Donald Lambro
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"If you don't have a genuine moderate in the race, it allows liberal candidates to put on the mask of moderation because there's no certified moderate to compare their rhetoric to reality," Penny told me.

Warner, a pro-business Democrat who was hawkish on defense issues, and Bayh, a popular two-term governor from a heavily Republican state who chaired the centrist Democratic Leadership Council, won little support from a party that is now in the grip of the anti-war left.

"Without them in the race, it leaves us without diversity on the campaign trial. That also leaves us in a circumstance where the remaining candidates will be more liberal than the mainstream voters and will not be challenged as aggressively if Bayh or Warner were in the race," Penny told me.

Democratic campaign strategist Alan Secrest also acknowledged their withdrawal "probably does leave the field somewhat more liberal." But "I don't think it's fair to say they left the race having concluded that a centrist cannot win," he added.

"It wasn't ideology that drove Warner and Bayh out of the race. It was the personalities in the race they were up against -- personalities like Clinton and Obama that often overcome ideology," he said.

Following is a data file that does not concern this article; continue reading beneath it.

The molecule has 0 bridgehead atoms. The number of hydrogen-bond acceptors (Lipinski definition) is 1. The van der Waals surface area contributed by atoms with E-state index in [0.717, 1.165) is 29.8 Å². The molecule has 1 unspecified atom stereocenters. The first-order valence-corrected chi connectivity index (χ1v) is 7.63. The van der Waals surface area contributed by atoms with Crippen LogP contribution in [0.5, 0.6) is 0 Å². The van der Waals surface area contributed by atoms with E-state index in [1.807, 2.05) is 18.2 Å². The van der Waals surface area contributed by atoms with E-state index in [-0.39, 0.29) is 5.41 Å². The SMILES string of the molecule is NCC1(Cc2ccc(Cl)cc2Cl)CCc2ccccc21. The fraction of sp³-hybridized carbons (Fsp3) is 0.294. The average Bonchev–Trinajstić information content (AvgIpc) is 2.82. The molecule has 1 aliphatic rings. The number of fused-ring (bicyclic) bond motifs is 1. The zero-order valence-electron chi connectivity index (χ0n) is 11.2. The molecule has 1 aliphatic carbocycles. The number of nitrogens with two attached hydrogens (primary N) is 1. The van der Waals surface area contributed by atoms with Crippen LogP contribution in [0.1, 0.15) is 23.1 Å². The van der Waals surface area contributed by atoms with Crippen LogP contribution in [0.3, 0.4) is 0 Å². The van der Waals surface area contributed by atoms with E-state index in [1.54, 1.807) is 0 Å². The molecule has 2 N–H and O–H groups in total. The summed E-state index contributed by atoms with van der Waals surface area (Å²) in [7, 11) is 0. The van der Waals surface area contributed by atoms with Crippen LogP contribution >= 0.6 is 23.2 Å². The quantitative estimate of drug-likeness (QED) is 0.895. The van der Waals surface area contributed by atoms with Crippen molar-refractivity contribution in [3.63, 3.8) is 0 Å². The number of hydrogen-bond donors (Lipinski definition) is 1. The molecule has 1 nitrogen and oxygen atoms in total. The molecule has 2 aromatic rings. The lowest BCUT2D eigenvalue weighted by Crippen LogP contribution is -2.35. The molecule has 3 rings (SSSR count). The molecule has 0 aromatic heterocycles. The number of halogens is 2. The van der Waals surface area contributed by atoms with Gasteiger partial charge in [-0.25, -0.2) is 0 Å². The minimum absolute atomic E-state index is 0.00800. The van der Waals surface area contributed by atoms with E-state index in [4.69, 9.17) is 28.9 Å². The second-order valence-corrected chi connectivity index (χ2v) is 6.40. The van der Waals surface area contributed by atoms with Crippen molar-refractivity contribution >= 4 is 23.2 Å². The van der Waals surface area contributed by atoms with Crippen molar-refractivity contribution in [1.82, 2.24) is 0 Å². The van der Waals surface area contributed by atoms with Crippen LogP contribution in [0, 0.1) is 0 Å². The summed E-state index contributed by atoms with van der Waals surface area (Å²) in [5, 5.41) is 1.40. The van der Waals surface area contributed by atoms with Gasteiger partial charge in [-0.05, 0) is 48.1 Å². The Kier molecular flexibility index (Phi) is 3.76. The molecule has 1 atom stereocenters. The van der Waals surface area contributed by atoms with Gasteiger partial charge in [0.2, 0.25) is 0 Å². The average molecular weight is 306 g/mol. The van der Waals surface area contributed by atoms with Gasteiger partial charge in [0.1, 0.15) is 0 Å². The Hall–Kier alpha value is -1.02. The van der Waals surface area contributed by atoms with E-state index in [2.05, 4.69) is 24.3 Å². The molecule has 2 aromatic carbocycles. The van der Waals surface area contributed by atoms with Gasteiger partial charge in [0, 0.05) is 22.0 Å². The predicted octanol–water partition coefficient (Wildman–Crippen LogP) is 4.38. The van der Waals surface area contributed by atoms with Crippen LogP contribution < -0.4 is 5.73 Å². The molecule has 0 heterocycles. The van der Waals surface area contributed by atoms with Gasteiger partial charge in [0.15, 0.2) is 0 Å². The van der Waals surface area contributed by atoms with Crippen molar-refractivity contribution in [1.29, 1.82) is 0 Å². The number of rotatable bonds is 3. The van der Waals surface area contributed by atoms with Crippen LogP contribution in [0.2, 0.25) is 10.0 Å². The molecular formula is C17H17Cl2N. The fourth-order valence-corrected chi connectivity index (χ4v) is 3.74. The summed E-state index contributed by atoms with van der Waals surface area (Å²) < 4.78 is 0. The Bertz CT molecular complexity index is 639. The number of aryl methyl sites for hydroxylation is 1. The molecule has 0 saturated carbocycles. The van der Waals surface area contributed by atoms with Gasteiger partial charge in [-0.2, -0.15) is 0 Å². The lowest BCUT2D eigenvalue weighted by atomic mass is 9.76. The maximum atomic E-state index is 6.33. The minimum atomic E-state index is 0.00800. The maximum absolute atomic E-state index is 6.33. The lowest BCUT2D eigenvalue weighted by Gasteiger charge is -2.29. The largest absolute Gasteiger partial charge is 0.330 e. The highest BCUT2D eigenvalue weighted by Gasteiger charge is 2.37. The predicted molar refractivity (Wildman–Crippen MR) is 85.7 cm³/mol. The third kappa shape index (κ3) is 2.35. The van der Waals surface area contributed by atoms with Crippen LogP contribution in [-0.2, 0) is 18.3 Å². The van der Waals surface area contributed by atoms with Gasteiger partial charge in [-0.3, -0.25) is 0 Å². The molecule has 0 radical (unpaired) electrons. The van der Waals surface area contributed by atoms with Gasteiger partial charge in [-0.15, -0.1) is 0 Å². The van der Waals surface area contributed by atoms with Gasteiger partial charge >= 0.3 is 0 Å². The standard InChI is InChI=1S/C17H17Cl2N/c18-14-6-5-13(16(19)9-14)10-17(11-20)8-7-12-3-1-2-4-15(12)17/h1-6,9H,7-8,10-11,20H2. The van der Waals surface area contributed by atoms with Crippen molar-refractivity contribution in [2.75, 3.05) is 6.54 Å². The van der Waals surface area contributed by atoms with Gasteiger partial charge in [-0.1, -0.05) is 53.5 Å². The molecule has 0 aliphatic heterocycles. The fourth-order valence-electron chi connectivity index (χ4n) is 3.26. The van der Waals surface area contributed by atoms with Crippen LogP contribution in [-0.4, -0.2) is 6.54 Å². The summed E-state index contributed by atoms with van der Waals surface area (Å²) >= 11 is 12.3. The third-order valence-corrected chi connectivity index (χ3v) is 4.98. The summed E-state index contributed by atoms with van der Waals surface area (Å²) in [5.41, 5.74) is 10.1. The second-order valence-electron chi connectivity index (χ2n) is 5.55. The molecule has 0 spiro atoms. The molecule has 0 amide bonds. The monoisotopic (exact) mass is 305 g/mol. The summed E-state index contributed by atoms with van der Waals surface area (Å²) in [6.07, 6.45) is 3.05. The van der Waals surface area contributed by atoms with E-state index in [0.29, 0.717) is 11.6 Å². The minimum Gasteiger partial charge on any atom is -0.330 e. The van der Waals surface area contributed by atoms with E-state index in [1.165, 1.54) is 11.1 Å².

However, another Democratic campaign adviser cautioned that, as left wing as the field is now, "the conservative nature of the electorate has not changed. It's still relatively conservative. People like Obama and Clinton know where the boundaries are in the electorate. I don't think it means racing off the cliff to the left. It means appealing to the center once they win the nomination."

Even so, he added, "In the short term, the pack is more liberal than it was." That is demonstrably clear right now. Al Gore is more fiercely liberal on economic and national-security issues than he was in 2000. All the others are also playing deep into left field. Kerry's score is 86 percent. Connecticut Sen. Chris Dodd and Delaware Democrat Joe Biden score 79 percent and 77 percent, respectively. Ohio Rep. Dennis Kucinich is nearly off the charts at 92.5 percent.

Compared to these and other contenders, Bayh's more centrist score was a milder 61.9 percent.

So the lesson in 2008 for discerning centrist Democratic voters is this: Beware of all that moderate-sounding rhetoric from the candidates. Check out their voting records first.

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Donald Lambro

Donald Lambro is chief political correspondent for The Washington Times.